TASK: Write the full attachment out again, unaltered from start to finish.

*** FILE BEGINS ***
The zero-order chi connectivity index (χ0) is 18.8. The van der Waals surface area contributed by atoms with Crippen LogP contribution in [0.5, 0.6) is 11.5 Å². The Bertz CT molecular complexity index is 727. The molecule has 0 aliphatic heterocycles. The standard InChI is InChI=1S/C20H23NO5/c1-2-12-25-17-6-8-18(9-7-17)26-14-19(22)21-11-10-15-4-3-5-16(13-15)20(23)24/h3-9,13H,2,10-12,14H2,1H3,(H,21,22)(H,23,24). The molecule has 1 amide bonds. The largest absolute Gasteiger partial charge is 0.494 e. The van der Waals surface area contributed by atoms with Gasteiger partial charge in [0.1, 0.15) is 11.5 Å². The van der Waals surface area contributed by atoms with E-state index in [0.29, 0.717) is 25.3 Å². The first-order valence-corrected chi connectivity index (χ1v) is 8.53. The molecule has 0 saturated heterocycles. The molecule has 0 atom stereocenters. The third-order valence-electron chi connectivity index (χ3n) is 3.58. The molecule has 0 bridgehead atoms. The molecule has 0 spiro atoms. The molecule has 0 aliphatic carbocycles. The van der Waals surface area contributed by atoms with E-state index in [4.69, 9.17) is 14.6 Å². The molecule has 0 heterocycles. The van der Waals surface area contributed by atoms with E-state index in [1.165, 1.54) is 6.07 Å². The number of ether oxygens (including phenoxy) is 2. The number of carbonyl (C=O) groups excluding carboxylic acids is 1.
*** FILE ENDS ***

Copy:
The zero-order chi connectivity index (χ0) is 18.8. The van der Waals surface area contributed by atoms with Crippen LogP contribution in [0.5, 0.6) is 11.5 Å². The Bertz CT molecular complexity index is 727. The molecule has 0 aliphatic heterocycles. The standard InChI is InChI=1S/C20H23NO5/c1-2-12-25-17-6-8-18(9-7-17)26-14-19(22)21-11-10-15-4-3-5-16(13-15)20(23)24/h3-9,13H,2,10-12,14H2,1H3,(H,21,22)(H,23,24). The molecule has 1 amide bonds. The largest absolute Gasteiger partial charge is 0.494 e. The van der Waals surface area contributed by atoms with Gasteiger partial charge in [0.1, 0.15) is 11.5 Å². The van der Waals surface area contributed by atoms with E-state index in [0.29, 0.717) is 25.3 Å². The first-order valence-corrected chi connectivity index (χ1v) is 8.53. The molecule has 0 saturated heterocycles. The molecule has 0 atom stereocenters. The third-order valence-electron chi connectivity index (χ3n) is 3.58. The molecule has 0 bridgehead atoms. The molecule has 0 spiro atoms. The molecule has 0 aliphatic carbocycles. The van der Waals surface area contributed by atoms with E-state index in [4.69, 9.17) is 14.6 Å². The molecule has 0 heterocycles. The van der Waals surface area contributed by atoms with E-state index in [1.165, 1.54) is 6.07 Å². The number of ether oxygens (including phenoxy) is 2. The number of carbonyl (C=O) groups excluding carboxylic acids is 1.